if [ "$current_orientation" = "right" ] && [ -z "$1" ]; then 
       helix-rotate left 
    elif [ "$current_orientation" = "inverted" ] && [ -z "$1" ]; then 
       helix-rotate flip
    elif [ "$current_orientation" = "left" ] && [ -z "$1" ]; then 
       helix-rotate right
    fi 
    

    rotate-tablet.sh:

    #!/bin/sh
    XAUTHORITY=/run/user/1000/gdm/Xauthority DISPLAY=:0 helix-rotate left
    

    Then in my handler.sh (this should be under case "$1"):

    ibm/hotkey)
            case "$4" in
                    00004013)
                            /etc/acpi/actions/rotate-tablet.sh
                            logger 'Tablet detached'
                            ;;
                    00004012)
                            /etc/acpi/actions/rotate-laptop.sh
                            logger 'Tablet docked'
                            ;;
    esac
    ;;
    

    You'll need to enable the acpid daemon with systemctl enable acpid.service (as root) for any of the above to work.

  4. Bluetooth. I had to reset the device before it worked, though you might not need to. The command to do so is hciconfig -a hci0 reset. You might also want to install pulseaudio-bluetooth for sound support.

There are a few other tweaks I probably did, but those are all the important ones I can recall. Some software I highly recommend are pstate-frequency-git, tlp, Easystroke, and the aforementioned Xournal.

I'm sorry this post is rather lengthy and better suited to an ArchWiki page, but I would like to flesh this out a bit before posting it to the ArchWiki, and at the same time wanted to provide you with something substantial enough that you could get started, without hopefully feeling too intimidated, preferably with ArchLinux. ;) Best of luck to you!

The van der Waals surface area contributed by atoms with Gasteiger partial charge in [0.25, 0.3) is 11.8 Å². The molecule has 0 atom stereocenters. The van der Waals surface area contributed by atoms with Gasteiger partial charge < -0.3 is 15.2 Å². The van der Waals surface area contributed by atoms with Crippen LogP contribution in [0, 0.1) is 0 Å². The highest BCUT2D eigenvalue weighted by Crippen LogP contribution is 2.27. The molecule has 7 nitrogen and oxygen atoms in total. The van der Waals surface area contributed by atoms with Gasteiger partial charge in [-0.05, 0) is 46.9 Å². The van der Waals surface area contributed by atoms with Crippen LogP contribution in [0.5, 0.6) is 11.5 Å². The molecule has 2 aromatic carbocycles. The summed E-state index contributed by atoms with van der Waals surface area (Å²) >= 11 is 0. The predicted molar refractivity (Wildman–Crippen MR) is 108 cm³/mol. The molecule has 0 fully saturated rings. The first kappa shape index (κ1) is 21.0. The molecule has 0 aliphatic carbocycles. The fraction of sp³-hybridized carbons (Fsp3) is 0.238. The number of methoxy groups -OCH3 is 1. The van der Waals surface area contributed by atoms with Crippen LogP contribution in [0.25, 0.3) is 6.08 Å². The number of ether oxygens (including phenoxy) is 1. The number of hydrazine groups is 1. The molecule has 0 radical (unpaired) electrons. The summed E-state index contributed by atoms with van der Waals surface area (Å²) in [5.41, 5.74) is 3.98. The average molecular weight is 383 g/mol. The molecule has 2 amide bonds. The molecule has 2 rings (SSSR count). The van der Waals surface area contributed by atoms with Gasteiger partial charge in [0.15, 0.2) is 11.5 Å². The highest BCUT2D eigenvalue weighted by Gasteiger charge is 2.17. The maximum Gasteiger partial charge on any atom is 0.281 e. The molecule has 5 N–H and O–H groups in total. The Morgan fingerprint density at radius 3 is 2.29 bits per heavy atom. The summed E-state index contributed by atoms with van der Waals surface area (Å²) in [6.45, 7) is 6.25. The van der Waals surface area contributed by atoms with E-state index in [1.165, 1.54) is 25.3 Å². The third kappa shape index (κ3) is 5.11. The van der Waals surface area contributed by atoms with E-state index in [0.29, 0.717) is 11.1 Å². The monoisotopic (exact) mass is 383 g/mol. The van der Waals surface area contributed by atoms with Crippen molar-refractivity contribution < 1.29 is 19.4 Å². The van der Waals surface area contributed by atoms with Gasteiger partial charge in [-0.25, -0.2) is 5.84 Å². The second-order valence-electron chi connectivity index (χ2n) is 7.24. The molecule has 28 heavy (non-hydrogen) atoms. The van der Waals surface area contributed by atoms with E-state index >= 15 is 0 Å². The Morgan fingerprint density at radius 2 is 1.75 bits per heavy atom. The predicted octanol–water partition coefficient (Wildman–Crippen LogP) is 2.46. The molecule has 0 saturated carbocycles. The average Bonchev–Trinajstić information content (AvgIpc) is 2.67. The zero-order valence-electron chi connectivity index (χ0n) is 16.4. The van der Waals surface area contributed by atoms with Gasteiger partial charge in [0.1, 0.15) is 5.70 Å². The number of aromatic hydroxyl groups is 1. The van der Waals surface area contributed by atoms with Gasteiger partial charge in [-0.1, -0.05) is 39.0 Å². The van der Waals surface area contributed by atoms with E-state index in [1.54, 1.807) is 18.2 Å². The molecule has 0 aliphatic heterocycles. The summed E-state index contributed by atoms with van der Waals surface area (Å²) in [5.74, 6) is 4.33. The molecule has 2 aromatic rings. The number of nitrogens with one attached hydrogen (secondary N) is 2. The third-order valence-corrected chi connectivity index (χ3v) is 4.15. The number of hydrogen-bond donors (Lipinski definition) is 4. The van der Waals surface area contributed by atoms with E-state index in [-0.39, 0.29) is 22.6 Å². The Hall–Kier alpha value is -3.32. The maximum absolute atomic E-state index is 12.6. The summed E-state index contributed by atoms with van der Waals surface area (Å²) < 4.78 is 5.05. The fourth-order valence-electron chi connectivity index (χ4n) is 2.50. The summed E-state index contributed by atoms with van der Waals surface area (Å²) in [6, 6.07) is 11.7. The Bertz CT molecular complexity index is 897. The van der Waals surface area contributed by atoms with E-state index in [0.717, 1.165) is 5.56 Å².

As an aside, one thing I find super neat is that the Quickshot Cover (a $50 accessory) works in Linux (closing the cover suspends the tablet), but alas due to the aforementioned suspend issue one cannot resume from suspend. :( So I have temporarily disabled suspend via the lid/cover in GNOME via the GNOME Tweak Tool, and it only dims the display while covered instead.

PS: I just realized that this was posted in 2014, not 2015, so though what I've posted is applicable to your model, there was no reason to rush. XD Nonetheless, I hope this information helps someone.

  • That script for turning on audio is good, but on my machine, the card number seems to move around. I retrieved it as card=$(arecord -l | grep -o '[0-9]: broadwellrt286' | uniq | grep -o '^[0-9]') and changed all -c 1 to -c $card. – cayhorstmann Jan 4 '16 at 16:25
  • More elegant too, thanks for the input! :) – Sara Fauzia Jan 4 '16 at 16:28
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I have installed Debian testing Jessie on the Thinkpad Helix. Overall the experience is acceptable. The tablet works, the pen works, the docking system works. It runs very hot, but I'm reasonably sure would happen with any OS, and I haven't tried any tricks to tune it.

I'd recommend the effort.

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I just got a ThinkPad Helix 2 with an "Ultrabook Pro" keyboard. With Ubuntu 14.04, the keyboard was not recognized. (The flimsy keyboard that comes with the machine by default is recognized.) This is fixed in Ubuntu 15.10.

I had difficulty getting the DP port driving my external monitor (2560x1600). I had to add a custom mode with frequency 30Hz. (NB. For some reason, the external DP port is shown as HDMI2.)

The above-mentioned sound fix works in Ubuntu as well.

Suspend has never worked for me, and hibernate works intermittently. See here and here. That's not quite the dealbreaker that I thought it would be because the battery life is pretty good.